Details on article
|Author||Brown, M.I.; Westerveld, M.F.; Trembath, D.; Gillon, G.T.
|Title||Promoting language and social communication development in babies through an early storybook reading intervention|
Brown MI, Westerveld MF, Trembath D, Gillon GT. Promoting language and social communication development in babies through an early storybook reading intervention. Int J Speech Lang Pathol. 2018;20(3):337–49
|Keywords||early storybook reading; language development; social communication; babies and young children; parent training workshops; social benefits of book
|Link to article|| https://doi.org/10.1080/17549507.2017.1406988
|Abstract||Purpose: This study examined the effectiveness of low- and high-intensity early storybook reading (ESR) intervention workshops delivered to parents for promoting their babies language and social communication development. These workshops educated parents on how to provide a stimulating home reading environment and engage in parent–child interactions during ESR.
Method: Parent–child dyads (n = 32); child age: 3–12 months, were assigned into two intervention conditions: low and high intensity (LI versus HI) groups. Both groups received the same ESR strategies; however, the HI group received additional intervention time, demonstrations and support. Outcome measures were assessed pre-intervention, one and three months post-intervention and when the child turned 2 years of age.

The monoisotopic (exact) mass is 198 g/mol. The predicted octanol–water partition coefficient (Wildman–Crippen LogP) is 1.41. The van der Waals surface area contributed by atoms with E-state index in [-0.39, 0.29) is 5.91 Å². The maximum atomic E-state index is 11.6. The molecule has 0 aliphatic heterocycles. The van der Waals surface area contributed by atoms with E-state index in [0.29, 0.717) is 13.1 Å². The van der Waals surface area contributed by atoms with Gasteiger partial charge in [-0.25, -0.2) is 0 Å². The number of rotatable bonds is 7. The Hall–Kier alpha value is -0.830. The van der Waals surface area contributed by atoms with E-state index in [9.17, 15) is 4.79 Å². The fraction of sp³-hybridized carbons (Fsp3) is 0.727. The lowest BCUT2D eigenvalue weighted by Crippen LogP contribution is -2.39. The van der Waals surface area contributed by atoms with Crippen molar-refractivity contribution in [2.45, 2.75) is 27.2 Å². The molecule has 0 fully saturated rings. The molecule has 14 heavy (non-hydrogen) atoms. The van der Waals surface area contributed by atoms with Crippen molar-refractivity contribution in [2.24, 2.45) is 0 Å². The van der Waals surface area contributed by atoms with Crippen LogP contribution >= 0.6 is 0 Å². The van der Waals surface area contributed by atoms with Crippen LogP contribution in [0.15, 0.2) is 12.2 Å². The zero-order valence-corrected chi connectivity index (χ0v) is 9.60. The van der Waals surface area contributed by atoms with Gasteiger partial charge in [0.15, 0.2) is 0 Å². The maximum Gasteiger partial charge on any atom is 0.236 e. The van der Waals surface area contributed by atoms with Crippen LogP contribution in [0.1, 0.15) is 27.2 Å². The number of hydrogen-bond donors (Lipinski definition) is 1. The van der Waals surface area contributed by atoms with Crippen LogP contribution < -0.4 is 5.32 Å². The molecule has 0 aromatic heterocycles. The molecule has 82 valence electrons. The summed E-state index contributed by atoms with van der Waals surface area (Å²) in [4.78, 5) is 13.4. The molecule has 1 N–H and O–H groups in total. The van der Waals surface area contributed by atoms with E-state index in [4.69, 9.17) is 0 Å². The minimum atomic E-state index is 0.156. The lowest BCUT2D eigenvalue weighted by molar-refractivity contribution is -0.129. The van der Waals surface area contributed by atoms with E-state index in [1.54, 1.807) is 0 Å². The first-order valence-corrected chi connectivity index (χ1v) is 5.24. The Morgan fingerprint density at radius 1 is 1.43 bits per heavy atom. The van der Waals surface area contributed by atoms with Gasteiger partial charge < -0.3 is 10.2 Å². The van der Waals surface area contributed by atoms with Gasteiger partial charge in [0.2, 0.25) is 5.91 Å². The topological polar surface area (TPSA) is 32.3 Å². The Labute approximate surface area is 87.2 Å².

Result: A significant time–group interaction with increased performance in the HI group was observed for language scores immediately post-intervention (p = 0.007) and at 2-years-of-age (p = 0.022). Significantly higher broader social communication scores were associated with the HI group at each of the time points (p = 0.018, p = 0.001 and p = 0.021, respectively). Simple main effect revealed that both groups demonstrated a significant improvement in language, broader social communication and home reading practices scores.
Conclusions: ESR intervention workshops may promote language and broader social communication skills. The HI ESR intervention workshop was associated with significantly higher language and broader social communication scores."
|Metodology||An experimental pre-test, post-test comparison group design was utilised. Thirty-two parent–child dyads participated and were assigned to two intervention conditions: HI group (n = 17) and LI group (n = 15). Participants were recruited through child health nurses, playgroups, childcare centres and libraries. The intervention consisted of parent training workshop/s. The HI group received six, 45 min sessions (4.5 h of intervention), which included a practice and consolidation session. Each session included videos and demonstrations of each reading strategy as well as consolidation of the previous session’s strategies. Reading records were completed by the HI group, for a total of 12 weeks, following the intervention. Personalised feedback was provided to the HI group throughout the study. The LI group received a 90 min workshop containing the same ESR strategies that the HI group received. The LI group was not provided with videos and demonstrations for each of the strategies. A practice session was also not provided.
|Technique||questionnaire; controlled trial; PLS-5; CSBS; two-way mixed ANOVA|